I thank God for every day—and every snuggle—I continue to enjoy with my Dad.
—Roxanne Brooks, Rhinelander, Wisconsin
A Sense of Independence
My hardworking, dairy-farmer dad passed on enough lessons that I could probably fill your entire magazine. He taught me how to deliver a calf during a difficult labor, drive a tractor and digger, clean out the calf barn, run the milking equipment, do the book work, know when I could treat a sick cow and to recognize when to call the vet, pronto.
Dad gave me determination and a sense of responsibility. He trusted my decisions, which taught me to stand on my own two feet. Before he passed away in 2005, he taught me that I could handle whatever life threw at me. Thanks, Dad—I love you.
—Stephanie Rivers, Breckenridge, Minnesota
One Step Ahead
Dad taught me to one-step. Simple as that may sound, it really represented more than a dance step to me.
When you grow up on a farm, there are always chores to be done. Time and money are often tight. But somehow Dad found enough of both to take our family old-time dancing each fall and winter. We learned to dance while learning the importance of family. And it also taught us to take life "one step" at a time.
This picture shows Dad and me sharing a waltz at my wedding.
—Lana Zimbelman, Juneau, Alaska
Trust in Dad
The small community where I grew up had few jobs. Like many men, Dad had to work away from home, often for up to a month. Sometimes he was home for only a day or two. But that was plenty of time to teach me the meaning of trust, hope and unconditional love.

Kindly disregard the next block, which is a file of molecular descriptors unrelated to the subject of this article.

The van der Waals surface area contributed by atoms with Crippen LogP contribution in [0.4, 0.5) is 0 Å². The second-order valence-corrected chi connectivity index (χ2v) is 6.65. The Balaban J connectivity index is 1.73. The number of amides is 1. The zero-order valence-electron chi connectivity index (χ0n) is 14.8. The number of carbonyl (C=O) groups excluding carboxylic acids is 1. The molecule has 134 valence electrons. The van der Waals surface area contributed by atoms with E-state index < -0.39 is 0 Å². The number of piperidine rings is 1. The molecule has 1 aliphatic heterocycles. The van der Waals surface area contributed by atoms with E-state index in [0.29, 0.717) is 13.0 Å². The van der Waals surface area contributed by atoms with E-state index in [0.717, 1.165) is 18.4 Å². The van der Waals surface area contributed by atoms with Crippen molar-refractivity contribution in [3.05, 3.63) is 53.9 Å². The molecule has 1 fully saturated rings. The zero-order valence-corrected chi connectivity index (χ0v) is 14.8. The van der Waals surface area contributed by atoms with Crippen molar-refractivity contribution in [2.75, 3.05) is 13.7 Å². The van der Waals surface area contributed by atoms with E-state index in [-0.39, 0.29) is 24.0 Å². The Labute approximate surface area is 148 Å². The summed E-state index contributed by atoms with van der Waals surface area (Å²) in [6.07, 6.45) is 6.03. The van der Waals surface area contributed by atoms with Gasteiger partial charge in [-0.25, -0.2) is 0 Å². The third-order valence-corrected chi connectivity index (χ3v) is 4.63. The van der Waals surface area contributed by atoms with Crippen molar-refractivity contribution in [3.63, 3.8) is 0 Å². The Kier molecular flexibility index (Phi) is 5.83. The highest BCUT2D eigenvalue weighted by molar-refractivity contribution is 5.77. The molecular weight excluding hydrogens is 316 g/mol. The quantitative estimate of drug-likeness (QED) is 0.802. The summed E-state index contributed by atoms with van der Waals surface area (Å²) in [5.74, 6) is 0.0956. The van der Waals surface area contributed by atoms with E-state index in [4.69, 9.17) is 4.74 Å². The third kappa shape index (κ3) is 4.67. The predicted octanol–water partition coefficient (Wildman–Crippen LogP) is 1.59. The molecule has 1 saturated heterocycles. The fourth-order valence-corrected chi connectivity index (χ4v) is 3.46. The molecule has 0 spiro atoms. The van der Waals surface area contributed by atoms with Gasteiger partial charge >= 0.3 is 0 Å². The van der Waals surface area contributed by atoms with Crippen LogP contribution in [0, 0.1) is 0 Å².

Beach bag or fishing rod in hand and friends in tow, I'd wait at the door for him to take us somewhere as soon as he got home. Never mind that he'd captained a boat most of the night, then driven 6 or 7 hours to get home.
I don't recall him ever saying no. And he could find—or fix—anything, even my tiny gold ring lost in tall wild grasses and shrubs.
—Robyn Beaudry, Portugal Cove, St. Philips, Newfoundland
Thanks to Dad, my three sisters and I all love music. Dad was always singing or whistling—if he was quiet, you knew he was upset! On our Sunday drives, he'd sing the whole way, teaching us the songs.
My sister Daphne eventually helped Dad put together The Coe Family Songbook, which includes both traditional verses and the lyrics he'd make up when he forgot the words to a song. We grew up singing both.
Summer campfires often included a rousing singalong—and we always brought extra lyric sheets for other campers, too. Dad passed away 10 years ago. Though it took some time, we now sing his songs with joy, knowing he's singing along.
—Barbara Turner Kelowna, British Columbia
My father, a real man's man, never did anything domestic. So we were surprised when he came home from work one day and asked Mom to bring him a threaded needle, cloth and button.
He quickly stitched the button to the cloth. But the important thing, he said, was to then wind the thread around the stitches, under the button, about three times before finishing. "Sewn that way, a button should stay on indefinitely," he announced.
He was right! Years later, I still sew buttons on that same way.
—Sharon Ward, Kaysville, Utah
Share your own father-daughter stories below.